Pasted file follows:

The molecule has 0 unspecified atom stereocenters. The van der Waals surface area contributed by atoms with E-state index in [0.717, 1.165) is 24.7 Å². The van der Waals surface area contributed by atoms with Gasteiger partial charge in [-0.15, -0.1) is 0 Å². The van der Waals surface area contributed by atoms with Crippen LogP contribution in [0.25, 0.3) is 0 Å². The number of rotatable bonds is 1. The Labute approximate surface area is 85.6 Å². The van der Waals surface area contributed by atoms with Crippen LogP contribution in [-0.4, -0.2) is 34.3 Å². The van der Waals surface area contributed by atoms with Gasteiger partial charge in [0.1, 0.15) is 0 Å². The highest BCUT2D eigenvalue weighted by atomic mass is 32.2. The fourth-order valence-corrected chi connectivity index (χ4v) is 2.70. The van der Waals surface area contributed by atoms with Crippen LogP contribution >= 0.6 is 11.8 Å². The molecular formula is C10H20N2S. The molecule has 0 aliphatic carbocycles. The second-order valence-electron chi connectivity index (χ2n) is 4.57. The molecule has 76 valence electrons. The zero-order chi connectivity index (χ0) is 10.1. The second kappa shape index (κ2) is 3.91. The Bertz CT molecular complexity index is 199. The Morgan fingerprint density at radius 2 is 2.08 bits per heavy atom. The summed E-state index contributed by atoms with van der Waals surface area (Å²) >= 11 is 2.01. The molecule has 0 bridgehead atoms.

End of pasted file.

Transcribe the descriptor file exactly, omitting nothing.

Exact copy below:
The molecule has 0 unspecified atom stereocenters. The van der Waals surface area contributed by atoms with E-state index in [0.717, 1.165) is 24.7 Å². The van der Waals surface area contributed by atoms with Gasteiger partial charge in [-0.15, -0.1) is 0 Å². The van der Waals surface area contributed by atoms with Crippen LogP contribution in [0.25, 0.3) is 0 Å². The number of rotatable bonds is 1. The Labute approximate surface area is 85.6 Å². The van der Waals surface area contributed by atoms with Crippen LogP contribution in [-0.4, -0.2) is 34.3 Å². The van der Waals surface area contributed by atoms with Gasteiger partial charge in [0.1, 0.15) is 0 Å². The highest BCUT2D eigenvalue weighted by atomic mass is 32.2. The fourth-order valence-corrected chi connectivity index (χ4v) is 2.70. The van der Waals surface area contributed by atoms with Crippen LogP contribution >= 0.6 is 11.8 Å². The molecular formula is C10H20N2S. The molecule has 0 aliphatic carbocycles. The second-order valence-electron chi connectivity index (χ2n) is 4.57. The molecule has 76 valence electrons. The zero-order chi connectivity index (χ0) is 10.1. The second kappa shape index (κ2) is 3.91. The Bertz CT molecular complexity index is 199. The Morgan fingerprint density at radius 2 is 2.08 bits per heavy atom. The summed E-state index contributed by atoms with van der Waals surface area (Å²) >= 11 is 2.01. The molecule has 0 bridgehead atoms.